The Glove Gary Payton entered the Hall of Fame weeks ago, and I, your trusted source for all the best HoF player profiles, gave you, my loyal reader(s), nothing. Absolutely nothing. It’s disgraceful. I’m a disgrace. Heartfelt apologies to you (all). I shall endeavor to do better than nothing. I think I can do that.
In a way I’m glad I waited, because I’ve seen in twitter feeds and ESPN NBA writer chats quite a bit of anti-GP sentiment coming from loudly typing fans. The words “overrated”, “average”, and “hand-check” appeared frequently. The knocks against GP are that he wasn’t a great outside shooter for a guard, and his Sonics teams underachieved in the playoffs in 1994 and 1995.
And I’m here to tell you that the people bashing away at the real Seattle’s Finest are dead wrong. Gary Payton was maybe the best guard of the hardest era to be a guard in the last 30 years or so, and if he’s not number one over that span, he’s second to Kobe Bean.
GP was drafted in 1991, and he did not impress out of the gate. Most four year players who approach All-NBA status do so quickly. Not Payton. He was a slow starter, and it didn’t help that he shared the PG duties with Nate McMillan and the scoring duties with a plethora of talented guys including Ricky Pierce. BUT Payton is one of the all-time great veteran guards. Age 28-33, only a few guards in the last 30 years are his equal. By PER Michael Jordan, Magic Johnson, Kobe Bryant, and John Stockton are the only guards to surpass him. Not too shabby.
Another factor that plays against GP is that he peaked at just about the hardest time to be a guard offensively and just about the best time to be a guard defensively. Not surprisingly, most people who watched him play in his prime remember him as one of if not the best defensive point guard of all time, while the younger set who look back at statistics are not impressed by his efficiency numbers.
The problem is that Payton’s best offensive years were 1997-2002. That’s after the Riley / Van Gundy Knicks demonstrated that by choking out the shot clock and using the NBA equivalent of ground and pound tactics, teams of lesser talent could give themselves a chance to beat their more gifted competitors. And it’s also before the no hand-check rule was consistently enforced. It was the worst of both worlds for players trying to score off the dribble.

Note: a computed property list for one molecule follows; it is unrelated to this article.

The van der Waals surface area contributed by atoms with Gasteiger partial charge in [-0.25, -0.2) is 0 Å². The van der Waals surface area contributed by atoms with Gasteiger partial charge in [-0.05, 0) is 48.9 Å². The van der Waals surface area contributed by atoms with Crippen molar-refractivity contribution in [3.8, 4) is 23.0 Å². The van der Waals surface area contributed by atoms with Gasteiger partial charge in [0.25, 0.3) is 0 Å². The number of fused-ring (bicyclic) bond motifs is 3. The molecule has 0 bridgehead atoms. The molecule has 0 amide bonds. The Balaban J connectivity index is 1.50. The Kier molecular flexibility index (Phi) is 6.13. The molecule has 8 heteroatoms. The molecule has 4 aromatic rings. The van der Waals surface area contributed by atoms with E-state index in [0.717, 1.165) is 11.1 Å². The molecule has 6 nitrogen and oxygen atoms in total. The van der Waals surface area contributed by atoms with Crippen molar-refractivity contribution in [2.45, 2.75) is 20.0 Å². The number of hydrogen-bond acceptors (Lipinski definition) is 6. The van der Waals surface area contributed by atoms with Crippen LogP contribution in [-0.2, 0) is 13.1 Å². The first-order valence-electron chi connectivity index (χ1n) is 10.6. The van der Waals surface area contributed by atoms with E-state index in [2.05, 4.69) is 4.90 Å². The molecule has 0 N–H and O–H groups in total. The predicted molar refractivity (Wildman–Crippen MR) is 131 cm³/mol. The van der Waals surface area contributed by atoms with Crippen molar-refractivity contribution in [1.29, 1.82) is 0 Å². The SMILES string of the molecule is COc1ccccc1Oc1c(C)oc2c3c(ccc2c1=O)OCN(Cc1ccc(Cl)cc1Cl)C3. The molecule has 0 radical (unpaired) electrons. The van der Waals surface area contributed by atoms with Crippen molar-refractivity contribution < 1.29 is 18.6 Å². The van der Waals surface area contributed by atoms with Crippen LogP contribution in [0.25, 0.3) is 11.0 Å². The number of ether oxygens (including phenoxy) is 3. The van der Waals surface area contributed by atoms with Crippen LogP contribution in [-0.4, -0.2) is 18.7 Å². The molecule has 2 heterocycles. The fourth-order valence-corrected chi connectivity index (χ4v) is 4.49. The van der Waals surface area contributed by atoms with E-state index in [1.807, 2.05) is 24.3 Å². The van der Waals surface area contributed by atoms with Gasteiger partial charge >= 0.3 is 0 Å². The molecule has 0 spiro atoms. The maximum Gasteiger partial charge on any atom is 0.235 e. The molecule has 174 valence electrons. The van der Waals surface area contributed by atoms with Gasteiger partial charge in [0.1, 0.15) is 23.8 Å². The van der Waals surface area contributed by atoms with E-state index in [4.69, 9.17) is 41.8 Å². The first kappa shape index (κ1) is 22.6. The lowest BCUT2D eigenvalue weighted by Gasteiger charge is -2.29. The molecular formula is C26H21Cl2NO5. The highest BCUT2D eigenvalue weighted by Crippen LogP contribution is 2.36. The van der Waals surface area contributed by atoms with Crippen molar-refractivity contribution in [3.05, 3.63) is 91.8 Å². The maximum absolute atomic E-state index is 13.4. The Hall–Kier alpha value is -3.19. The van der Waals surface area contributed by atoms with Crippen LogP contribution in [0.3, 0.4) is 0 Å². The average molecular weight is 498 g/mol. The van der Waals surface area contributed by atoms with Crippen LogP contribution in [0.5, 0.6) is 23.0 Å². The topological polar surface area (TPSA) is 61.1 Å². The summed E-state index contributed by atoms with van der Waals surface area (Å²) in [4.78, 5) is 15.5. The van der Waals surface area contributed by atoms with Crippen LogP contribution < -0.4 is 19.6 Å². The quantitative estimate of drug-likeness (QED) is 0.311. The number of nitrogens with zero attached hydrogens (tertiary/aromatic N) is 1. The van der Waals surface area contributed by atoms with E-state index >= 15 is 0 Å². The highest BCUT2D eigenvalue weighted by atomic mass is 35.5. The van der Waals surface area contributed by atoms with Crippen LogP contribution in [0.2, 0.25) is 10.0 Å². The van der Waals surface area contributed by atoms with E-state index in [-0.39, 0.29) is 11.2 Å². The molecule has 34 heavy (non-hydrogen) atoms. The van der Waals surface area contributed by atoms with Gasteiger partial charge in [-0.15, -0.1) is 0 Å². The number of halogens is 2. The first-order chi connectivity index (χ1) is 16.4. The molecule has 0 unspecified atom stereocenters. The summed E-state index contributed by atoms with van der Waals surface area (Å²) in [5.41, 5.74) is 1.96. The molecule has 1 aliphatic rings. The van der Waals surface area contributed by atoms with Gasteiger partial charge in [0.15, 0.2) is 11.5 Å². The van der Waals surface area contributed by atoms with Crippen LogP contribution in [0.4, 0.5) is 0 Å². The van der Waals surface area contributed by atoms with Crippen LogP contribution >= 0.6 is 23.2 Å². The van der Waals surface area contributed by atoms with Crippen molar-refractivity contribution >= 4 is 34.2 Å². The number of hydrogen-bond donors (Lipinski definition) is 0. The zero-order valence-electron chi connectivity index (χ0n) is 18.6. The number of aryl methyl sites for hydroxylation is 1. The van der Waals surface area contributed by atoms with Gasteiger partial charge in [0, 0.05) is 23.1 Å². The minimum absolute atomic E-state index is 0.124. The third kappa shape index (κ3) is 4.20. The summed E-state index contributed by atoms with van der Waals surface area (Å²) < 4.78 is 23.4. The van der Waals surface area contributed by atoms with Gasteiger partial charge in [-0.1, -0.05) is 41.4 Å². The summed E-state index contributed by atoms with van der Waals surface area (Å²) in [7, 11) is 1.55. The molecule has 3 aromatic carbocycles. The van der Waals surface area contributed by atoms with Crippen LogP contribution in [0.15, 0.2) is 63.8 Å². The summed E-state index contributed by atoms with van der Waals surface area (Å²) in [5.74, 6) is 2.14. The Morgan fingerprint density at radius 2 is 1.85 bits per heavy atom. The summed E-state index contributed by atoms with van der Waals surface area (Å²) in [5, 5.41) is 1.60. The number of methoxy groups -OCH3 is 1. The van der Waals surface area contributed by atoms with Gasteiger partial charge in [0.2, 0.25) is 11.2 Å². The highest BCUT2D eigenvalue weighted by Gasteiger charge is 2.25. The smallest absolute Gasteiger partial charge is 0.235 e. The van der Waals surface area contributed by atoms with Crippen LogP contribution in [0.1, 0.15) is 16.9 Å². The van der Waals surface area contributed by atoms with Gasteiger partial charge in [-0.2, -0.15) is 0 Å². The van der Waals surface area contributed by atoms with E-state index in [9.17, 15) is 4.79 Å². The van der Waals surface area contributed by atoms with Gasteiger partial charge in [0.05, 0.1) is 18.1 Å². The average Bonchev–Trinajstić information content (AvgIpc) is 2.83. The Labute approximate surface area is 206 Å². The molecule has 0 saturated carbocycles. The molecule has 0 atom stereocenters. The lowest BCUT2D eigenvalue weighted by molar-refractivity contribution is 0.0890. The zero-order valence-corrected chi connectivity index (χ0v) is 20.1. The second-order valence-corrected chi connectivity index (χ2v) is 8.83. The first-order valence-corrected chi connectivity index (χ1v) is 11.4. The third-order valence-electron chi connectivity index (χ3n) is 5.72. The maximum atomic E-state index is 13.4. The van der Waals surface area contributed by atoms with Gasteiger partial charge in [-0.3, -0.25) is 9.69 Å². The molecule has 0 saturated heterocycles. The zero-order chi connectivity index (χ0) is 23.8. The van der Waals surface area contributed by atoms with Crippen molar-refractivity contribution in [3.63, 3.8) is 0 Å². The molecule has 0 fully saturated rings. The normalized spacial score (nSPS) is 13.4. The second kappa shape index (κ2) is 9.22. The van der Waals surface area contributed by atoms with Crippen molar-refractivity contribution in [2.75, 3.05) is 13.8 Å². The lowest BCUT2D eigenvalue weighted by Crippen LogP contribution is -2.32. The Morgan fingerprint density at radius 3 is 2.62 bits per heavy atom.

For the time span of 1997-2002 Payton has the highest Win Share of any guard and is tied with Vince Carter for the 2nd highest PER behind Michael Jordan (who only played two and half out of a possible 6 seasons). It was a brutally physical era where big men were dominant except when Michael Jordan’s Bulls were still staving off the competition. Even Jordan wasn’t the best player in the league statistically in ’97 and ’98. It was Karl Malone, David Robinson, and Shaquille O’Neal at the top in terms of numbers (a clear indication that box score numbers alone are limited tools in basketball).
I think it’s an important point to stress that using metrics to try to create an unbiased measure for cross-generational comparisons is very, very (very) difficult. In fact it deserves its own post, and I’ll get to that soon. But a quick example might be helpful…
The numbers of the game are heavily determined by the pace, rules, strategies, team structure, and competition of the day. Are players today better shooters than they were in the ‘80s? That sounds like a statistically measurable question, but it isn’t so simple. What unit do we use to measure? FG%? Well in bygone times the three point shot either didn’t exist or was seen as a gimmick rather than a weapon, so FG% in general equated to 2P% which is inherently better than a solid mix of 2s and 3s and is an unfair way to gauge the shooters of today. eFG%? This measure factors in the three point shot, but it does so to the detriment of shooters of yesteryear whose numbers would be better if they took more 3s even if they weren’t very good at shooting them. Single out 2P% to eliminate the division caused by the 3? Sounds good, but again strategically teams today take far fewer long range 2s than they used to (those are 3s now), AND the prevalence of deep shooting big men has led to more space in the paint for slashers (and resulted in fewer offensive rebounds). So you’d actually expect this generation to shoot better from 2 and 3 simply because strategies have evolved, and players are taking better shots. It’s not impossible to compare and contrast players from different decades, but it does require perspective.